Suppose Grumbling State punts to the Weevil Hawkeyes. The punt is caught on the one yard line by a Grumbling player, downing it at that point. But a Weevil player has a brain fart and tackles the Grumbling player with the ball. How do you penalize the Weevel team? Half the distance to the goal is 1/2 yard, hardly a fitting penalty. Do you penalize with loss of down, forcing the play to start on 2nd down. Do you move the first down marker to the 25 yard line, or what?
This might be more IMHOish, but why don’t they pad the OUTSIDE of football helmets, as well as the inside? This would further protect the player’s head and also protect other players from injury. Seems eminently plausible to me.
Nevertheless, that’s the rule in all forms of gridiron football I know.
The disadvantage teams suffer as a result of a penalty/foul/whatever are not always fair, ya know. My favorite example is rugby. Commit a “major” infraction like offsides, and the opposing team is awarded a direct free kick. You can score 3 points with one, so for a minor lapse your team goes 3 points down! It wouldn’t be that bad except that modern rugby kickers can score these things from 40 yards away.
I am not an authority on this, but my guess is that they don’t because outer padding would catch on things. You don’t want someone’s head torqued that way. I’ve seen warnings on bike and ski helmets not to attach anything to the outside.
I thought about this a little more, and it might be because helmets simply aren’t that dangerous. Most football injuries you see are twists, sprains, and pulls (to varying degrees of severity.) Every so often you see a helmet injure someone’s knee, or a helmet-to-helmet (illegal) hit, but it’s fairly rare.
633squadron’s explanation also makes sense to me. You’d probably want helmets to be as frictionless as possible.
Good point. What if you just glued a layer of foam to the outside? Hard for it to catch on anything. Granted, guys might grabe onto it and use it in the same way they used to use face masks, incurring all those penalties, but I guess you could penalize that, too.
You know they don’t use it as much as they do in baseball, but refs can eject somebody for a particularly egregious violation. Also, this would be a great way to get the refs on your badside. There’s almost always a hold or a PI or some other infraction that could be called against you.
Reminds me on the referee who tells the cocky team that’s winning by 50 points, “hey I might not can make you lose - but I can make it close.”
It’s not illegal for the Grumbling State player to touch the ball. If I was a referee and saw this happen, my first concern would be if the G State player interfered with the Weevil player’s protection zone, all punt returners are afforded a 2 yard buffer to catch the ball. If the Weevil player signals for a fair catch, G State players can’t touch the punt receiver. If there are no Weevil players in the area, G State players can catch the ball, causing it to be downed at that point or let the ball hit the ground then down it or let it roll dead. When I refereed some junior high level games, I saw instances where the coach of a team receiving a punt had no confidence in a player to return punt and would instead let the other team down the punts. Many times I saw a player from the punting team actually catch the punt, especially if this would down the ball deep in the opponents territory.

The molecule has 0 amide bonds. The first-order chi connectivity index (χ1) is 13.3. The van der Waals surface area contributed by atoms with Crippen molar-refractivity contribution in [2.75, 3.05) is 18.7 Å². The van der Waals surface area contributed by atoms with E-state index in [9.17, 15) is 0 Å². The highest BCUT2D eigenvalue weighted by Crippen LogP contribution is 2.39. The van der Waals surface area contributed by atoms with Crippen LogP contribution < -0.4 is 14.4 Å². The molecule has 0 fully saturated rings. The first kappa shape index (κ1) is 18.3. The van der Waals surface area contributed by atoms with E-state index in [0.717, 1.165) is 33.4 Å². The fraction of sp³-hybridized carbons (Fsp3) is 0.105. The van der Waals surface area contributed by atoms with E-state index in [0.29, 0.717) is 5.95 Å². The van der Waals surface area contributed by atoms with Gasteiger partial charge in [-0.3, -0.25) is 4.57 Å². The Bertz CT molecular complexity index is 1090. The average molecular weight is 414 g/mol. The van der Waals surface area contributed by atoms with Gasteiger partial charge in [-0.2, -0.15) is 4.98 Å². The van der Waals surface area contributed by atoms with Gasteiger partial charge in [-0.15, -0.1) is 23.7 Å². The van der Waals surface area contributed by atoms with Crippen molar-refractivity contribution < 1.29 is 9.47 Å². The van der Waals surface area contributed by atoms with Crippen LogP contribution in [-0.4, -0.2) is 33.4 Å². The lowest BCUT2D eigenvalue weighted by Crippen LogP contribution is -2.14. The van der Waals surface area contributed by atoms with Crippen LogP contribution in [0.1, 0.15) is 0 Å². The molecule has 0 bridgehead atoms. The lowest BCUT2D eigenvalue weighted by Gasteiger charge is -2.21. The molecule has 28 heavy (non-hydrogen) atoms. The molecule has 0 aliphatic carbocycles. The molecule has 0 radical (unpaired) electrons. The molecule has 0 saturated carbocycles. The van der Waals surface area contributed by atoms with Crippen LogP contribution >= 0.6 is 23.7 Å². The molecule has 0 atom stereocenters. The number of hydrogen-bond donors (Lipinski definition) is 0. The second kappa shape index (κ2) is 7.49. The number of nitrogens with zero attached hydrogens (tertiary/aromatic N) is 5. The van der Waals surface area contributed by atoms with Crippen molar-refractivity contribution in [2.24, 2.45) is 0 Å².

Ok - but here’s Evil Captor’s question: G state punts to Weevil. The Weevil return man stays away from the punt, and the G state player catches the ball on the 1 yard line. THEN the Weevil state return man (for inexplicable reasons) tackles / flattens the G State guy who downed the ball.
It’s a deadball foul, since the ball was downed when the G State player touched it. Since possession has been transferred to Weevil - the penalty would be 1/2 the distance to the goal. Which would be 1/2 a yard. Maybe the offending player would be ejected, maybe not.
First of all, the 2-yard buffer rule was removed from college football this year. And it didn’t exist in high school or the pros. The rule is you just can’t hit the receiver before the ball gets there.
The ball isn’t necessarily dead when the G state player touches it. The official would still have to blow the whistle.
Modern helmets, football and otherwise, aren’t based on the principle of absorbing an impact. If they were, then obviously the more padding you have the better they’d be. Rather, the principle involved is distributing and dispersing the force of impact.
The helmets used at most levels today (from the Pros down to kids at Pop Warner) have changed dramatically in the past three or four years. Research has shown that the majority of concussions are caused by blows to the jaw, so helmets like Riddell’s Revolution model come much lower on the jaw, almost down to the chin. Face masks have also been redesigned, specifically the number and location of contact points.
One of the other issues in helmet design is keeping the weight of the helmet as low as possible. If the helmets is too heavy it causes neck fatigue and can limit visibility and range of motion.
That’s the way I conceived it. I just thought 1/2 yard was a measelly penalty for tackling a guy when the ball isn’t it play. Apparently it is, but it doesn’t matter. It’s gotta be a very rare thing, so maybe it just isn’t worth worrying about, though I’ve noticed that when it comes to rules and stats, sports are always up for the game.
OK, so there’s other design considerations. Fair enough. I just figured that those hard shell helmets have to be responsible for a fair amount of knee injuries – would nailing someone on the knees with the helmet be considered spearing?